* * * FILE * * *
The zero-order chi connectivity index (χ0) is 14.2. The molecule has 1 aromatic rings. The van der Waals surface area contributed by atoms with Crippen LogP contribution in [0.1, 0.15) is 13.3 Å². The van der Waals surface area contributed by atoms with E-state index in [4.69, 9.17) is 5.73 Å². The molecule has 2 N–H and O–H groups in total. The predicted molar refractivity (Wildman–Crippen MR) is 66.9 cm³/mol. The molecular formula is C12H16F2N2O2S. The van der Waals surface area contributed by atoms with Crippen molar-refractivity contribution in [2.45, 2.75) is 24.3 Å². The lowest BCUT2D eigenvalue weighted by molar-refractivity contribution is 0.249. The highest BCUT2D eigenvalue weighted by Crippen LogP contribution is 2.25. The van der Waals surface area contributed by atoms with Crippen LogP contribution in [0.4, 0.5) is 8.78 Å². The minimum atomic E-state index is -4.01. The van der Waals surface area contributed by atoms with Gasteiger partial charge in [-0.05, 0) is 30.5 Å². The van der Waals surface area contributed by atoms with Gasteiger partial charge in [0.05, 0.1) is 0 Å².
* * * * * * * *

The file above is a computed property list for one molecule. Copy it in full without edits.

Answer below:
The zero-order chi connectivity index (χ0) is 14.2. The molecule has 1 aromatic rings. The van der Waals surface area contributed by atoms with Crippen LogP contribution in [0.1, 0.15) is 13.3 Å². The van der Waals surface area contributed by atoms with E-state index in [4.69, 9.17) is 5.73 Å². The molecule has 2 N–H and O–H groups in total. The predicted molar refractivity (Wildman–Crippen MR) is 66.9 cm³/mol. The molecular formula is C12H16F2N2O2S. The van der Waals surface area contributed by atoms with Crippen molar-refractivity contribution in [2.45, 2.75) is 24.3 Å². The lowest BCUT2D eigenvalue weighted by molar-refractivity contribution is 0.249. The highest BCUT2D eigenvalue weighted by Crippen LogP contribution is 2.25. The van der Waals surface area contributed by atoms with Crippen LogP contribution in [0.4, 0.5) is 8.78 Å². The minimum atomic E-state index is -4.01. The van der Waals surface area contributed by atoms with Gasteiger partial charge in [-0.05, 0) is 30.5 Å². The van der Waals surface area contributed by atoms with Gasteiger partial charge in [0.05, 0.1) is 0 Å².